Animal Health Requirements for Admission to New York State and County Fairs
Part 351 of NYS Agriculture and Markets Regulations
NYS Department of Agriculture and Markets, Division of Animal Industry
10B Airline Drive, Albany, NY 12235
In order to bring any animal into the Afton Fair, or any agricultural fair in New York State, you need to make sure that you understand all Animal Health Requirements related to bringing an animal onto the fairgrounds. Please completely review the information on this page related to general health requirements, the page with species specific Animal Health Requirements and in the Rules & Regulations section. Links to the Rules & Regulations for the Afton Fair and New York State, and for bringing animals in from other states are available below.
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- No person shall bring or have present an animal on the fairgrounds during a fair which is not qualified under NYS regulations.
- No person shall present an interstate or intrastate certificate of veterinary inspection that has been altered by anyone other than the issuing veterinarian.
- Animals demonstrating clinical signs or other evidence of infectious, contagious or communicable diseases shall not be allowed on the fairgrounds during a fair.
- Representatives of the Commissioner may deny admission to or require removal from the fair premises, or require the segregation of any animal showing signs of or exposed to any infectious, contagious or communicable disease.
- Note: The fair board of directors has the authority to reject unworthy or
unsightly exhibits for reasons other than infectious, contagious or communicable disease (Part 350.10). The state veterinarian or animal health inspector will bring questionable exhibits to the attention of the fair board.
- All animals presented that originate from a location other than New York shall meet all New York State importation regulations appropriate to the species in addition to the fair animal health requirements.
- Cattle, sheep, goats, swine, llamas, alpacas, deer, and misc. ruminants require a valid CVI to enter the fairgrounds.
- The CVI must be issued by a Category 2 accredited veterinarian.
- All animals must be officially identified. ALL MANMADE ID MUST BE RECORDED. Refer to Animal Identification section below for more information.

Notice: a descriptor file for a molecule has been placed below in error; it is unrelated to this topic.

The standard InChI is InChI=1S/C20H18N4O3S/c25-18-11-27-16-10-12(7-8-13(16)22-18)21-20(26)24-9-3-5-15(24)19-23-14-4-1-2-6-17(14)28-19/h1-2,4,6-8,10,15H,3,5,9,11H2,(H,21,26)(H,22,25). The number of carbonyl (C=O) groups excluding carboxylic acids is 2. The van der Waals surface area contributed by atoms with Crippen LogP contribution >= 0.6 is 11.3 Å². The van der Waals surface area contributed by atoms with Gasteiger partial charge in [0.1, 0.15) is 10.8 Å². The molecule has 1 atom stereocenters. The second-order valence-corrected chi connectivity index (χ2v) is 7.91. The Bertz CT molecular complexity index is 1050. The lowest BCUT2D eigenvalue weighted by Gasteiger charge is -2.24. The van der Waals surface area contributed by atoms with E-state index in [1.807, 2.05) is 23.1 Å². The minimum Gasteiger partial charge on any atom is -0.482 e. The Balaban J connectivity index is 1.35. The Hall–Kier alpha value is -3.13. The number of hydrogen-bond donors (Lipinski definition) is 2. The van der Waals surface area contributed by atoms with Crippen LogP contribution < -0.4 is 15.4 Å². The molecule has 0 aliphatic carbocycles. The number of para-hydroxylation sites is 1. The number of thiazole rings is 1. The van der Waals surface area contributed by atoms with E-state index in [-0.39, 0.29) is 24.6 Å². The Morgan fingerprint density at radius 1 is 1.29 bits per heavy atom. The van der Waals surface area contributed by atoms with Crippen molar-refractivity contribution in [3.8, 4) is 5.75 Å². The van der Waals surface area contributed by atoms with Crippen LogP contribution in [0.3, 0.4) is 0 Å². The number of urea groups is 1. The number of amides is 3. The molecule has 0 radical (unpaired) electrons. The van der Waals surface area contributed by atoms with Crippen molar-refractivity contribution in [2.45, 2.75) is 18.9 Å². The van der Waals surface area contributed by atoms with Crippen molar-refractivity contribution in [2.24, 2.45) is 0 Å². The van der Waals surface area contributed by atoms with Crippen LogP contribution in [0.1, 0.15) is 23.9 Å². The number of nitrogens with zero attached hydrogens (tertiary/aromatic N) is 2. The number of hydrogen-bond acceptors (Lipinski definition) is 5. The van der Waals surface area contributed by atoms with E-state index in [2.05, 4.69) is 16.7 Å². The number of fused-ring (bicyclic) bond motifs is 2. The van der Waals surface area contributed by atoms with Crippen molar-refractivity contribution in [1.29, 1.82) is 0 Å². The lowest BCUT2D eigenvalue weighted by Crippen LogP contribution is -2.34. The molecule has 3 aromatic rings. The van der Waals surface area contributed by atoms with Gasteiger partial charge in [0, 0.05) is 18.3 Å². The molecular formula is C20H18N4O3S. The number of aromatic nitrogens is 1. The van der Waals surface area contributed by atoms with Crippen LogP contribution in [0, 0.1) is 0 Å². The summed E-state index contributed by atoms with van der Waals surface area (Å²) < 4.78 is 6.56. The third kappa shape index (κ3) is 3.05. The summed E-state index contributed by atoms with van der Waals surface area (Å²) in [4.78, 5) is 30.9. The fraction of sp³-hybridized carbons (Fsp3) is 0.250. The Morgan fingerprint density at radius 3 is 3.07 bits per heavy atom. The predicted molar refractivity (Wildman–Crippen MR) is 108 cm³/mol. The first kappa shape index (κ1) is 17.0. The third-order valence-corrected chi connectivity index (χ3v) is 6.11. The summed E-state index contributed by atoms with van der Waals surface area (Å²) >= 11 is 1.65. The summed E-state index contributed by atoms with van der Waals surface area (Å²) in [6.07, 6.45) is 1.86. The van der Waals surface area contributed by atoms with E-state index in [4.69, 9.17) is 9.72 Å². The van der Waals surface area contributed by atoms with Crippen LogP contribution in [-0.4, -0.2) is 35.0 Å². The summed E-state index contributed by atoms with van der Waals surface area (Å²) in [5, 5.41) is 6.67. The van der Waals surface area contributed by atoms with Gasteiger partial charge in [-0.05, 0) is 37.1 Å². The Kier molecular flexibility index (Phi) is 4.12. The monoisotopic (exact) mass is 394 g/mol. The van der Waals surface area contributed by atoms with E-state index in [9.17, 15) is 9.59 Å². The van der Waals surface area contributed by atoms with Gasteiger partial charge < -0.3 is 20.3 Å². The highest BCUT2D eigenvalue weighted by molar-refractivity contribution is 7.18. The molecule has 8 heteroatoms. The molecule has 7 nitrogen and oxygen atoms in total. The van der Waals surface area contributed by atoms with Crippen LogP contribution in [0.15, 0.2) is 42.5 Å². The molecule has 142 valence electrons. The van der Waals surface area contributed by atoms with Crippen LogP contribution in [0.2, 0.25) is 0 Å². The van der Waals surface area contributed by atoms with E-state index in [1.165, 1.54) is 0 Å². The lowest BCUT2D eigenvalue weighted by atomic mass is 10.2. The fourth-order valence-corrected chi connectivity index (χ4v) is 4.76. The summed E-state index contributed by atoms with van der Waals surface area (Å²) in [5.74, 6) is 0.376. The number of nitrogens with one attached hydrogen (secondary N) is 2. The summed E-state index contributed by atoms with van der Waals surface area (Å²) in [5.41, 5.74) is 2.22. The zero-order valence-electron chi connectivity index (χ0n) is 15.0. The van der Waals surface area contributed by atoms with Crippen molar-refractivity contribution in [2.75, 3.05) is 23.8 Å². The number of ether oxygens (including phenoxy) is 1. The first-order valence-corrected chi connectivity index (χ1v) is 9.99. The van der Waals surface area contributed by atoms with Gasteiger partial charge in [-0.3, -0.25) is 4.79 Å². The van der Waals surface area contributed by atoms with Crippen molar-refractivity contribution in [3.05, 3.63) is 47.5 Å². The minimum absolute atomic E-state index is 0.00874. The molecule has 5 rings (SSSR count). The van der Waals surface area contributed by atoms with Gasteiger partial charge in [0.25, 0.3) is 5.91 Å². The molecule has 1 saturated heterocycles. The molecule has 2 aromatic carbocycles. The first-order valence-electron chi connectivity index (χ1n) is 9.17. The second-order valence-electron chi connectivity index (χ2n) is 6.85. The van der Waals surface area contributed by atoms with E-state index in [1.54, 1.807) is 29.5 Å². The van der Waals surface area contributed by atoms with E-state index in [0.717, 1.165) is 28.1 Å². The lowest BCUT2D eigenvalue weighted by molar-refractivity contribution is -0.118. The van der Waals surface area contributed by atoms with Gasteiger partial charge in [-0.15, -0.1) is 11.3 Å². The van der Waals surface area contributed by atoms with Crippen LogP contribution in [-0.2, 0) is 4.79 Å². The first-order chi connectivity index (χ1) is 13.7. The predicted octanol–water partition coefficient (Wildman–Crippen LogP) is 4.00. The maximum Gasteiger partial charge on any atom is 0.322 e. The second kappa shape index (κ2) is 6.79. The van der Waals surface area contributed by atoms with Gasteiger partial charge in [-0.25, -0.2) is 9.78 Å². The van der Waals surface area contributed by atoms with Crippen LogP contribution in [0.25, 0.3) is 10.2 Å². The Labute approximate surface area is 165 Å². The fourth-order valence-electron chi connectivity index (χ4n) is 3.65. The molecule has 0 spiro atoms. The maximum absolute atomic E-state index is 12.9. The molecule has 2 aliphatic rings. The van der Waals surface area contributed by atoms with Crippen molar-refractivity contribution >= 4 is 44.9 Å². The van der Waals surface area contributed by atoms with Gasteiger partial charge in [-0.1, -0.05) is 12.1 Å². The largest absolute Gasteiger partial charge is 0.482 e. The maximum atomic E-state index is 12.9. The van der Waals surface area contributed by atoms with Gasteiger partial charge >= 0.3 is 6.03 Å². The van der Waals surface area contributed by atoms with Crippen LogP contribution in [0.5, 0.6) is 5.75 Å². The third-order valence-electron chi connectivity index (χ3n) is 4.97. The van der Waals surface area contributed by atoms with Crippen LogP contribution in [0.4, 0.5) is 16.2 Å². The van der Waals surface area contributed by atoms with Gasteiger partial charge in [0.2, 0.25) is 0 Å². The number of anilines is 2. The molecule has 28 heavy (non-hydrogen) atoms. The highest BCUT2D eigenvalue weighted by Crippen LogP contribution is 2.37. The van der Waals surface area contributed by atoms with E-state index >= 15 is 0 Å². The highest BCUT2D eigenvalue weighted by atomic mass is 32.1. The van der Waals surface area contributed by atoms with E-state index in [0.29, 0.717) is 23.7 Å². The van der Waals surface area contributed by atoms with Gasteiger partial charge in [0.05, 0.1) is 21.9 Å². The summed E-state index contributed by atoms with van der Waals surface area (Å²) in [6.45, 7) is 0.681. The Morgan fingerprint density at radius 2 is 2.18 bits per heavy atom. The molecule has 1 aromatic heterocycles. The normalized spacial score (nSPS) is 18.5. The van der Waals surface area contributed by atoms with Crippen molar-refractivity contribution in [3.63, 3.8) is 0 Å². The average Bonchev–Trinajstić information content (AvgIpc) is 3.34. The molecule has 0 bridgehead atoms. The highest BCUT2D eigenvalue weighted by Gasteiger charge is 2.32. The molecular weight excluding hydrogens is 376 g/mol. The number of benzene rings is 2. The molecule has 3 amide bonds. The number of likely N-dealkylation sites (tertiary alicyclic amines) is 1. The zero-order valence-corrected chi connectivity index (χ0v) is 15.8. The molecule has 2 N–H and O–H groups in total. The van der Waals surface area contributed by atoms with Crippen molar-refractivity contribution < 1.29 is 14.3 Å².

- Only one species is allowed per certificate.
- The type and duration of certificate required depends on the origin of the livestock.
New York Origin Livestock
- A valid intrastate CVI (AI 61) is required.
- Each animal must be individually identified on the CVI.
- The CVI must be issued on or after May 1 of the current year.
Out of State Origin Livestock
- All animals entering New York State must satisfy import health and test requirements for that species and be accompanied by a valid interstate CVI.
- The interstate CVI is valid for 30 days from the date of issuance. During the fair season (July 1 through Labor Day) valid CVI’s can be used multiple times for entrance into fairs. The initial entrance into a fair must be within 30 days of issuance. In order for the CVI to be used for a later fair, it must be dated and initialed by a state official noting the location of the initial fair. A change in health status or eligibility of an animal necessitates the generation of a new CVI.
- Questions regarding import requirements should be directed to the Division of Animal Industry at 518-457-3971 or at the division's import/export homepage: www.agriculture.ny.gov/AI/import_export.html.
- ALL MANMADE ID MUST BE RECORDED
- Cattle, sheep, goats, swine, and deer/elk must be identified by USDA approved official identification.
- Cattle and deer/elk must be identified by official ear tag.
- Sheep and goats must be identified by official scrapie identification (see sheep and goat sections below).
- Swine must be identified by official eartag. The only exception is nursing piglets. Nursing piglets do not have to be individually identified if the sow is correctly identified on the CVI and the number of piglets in the litter in noted on the CVI.
- Llamas and alpacas must be identified by official ear tag or microchip.
- Misc. ruminants must be identified by unique ear tag or microchip.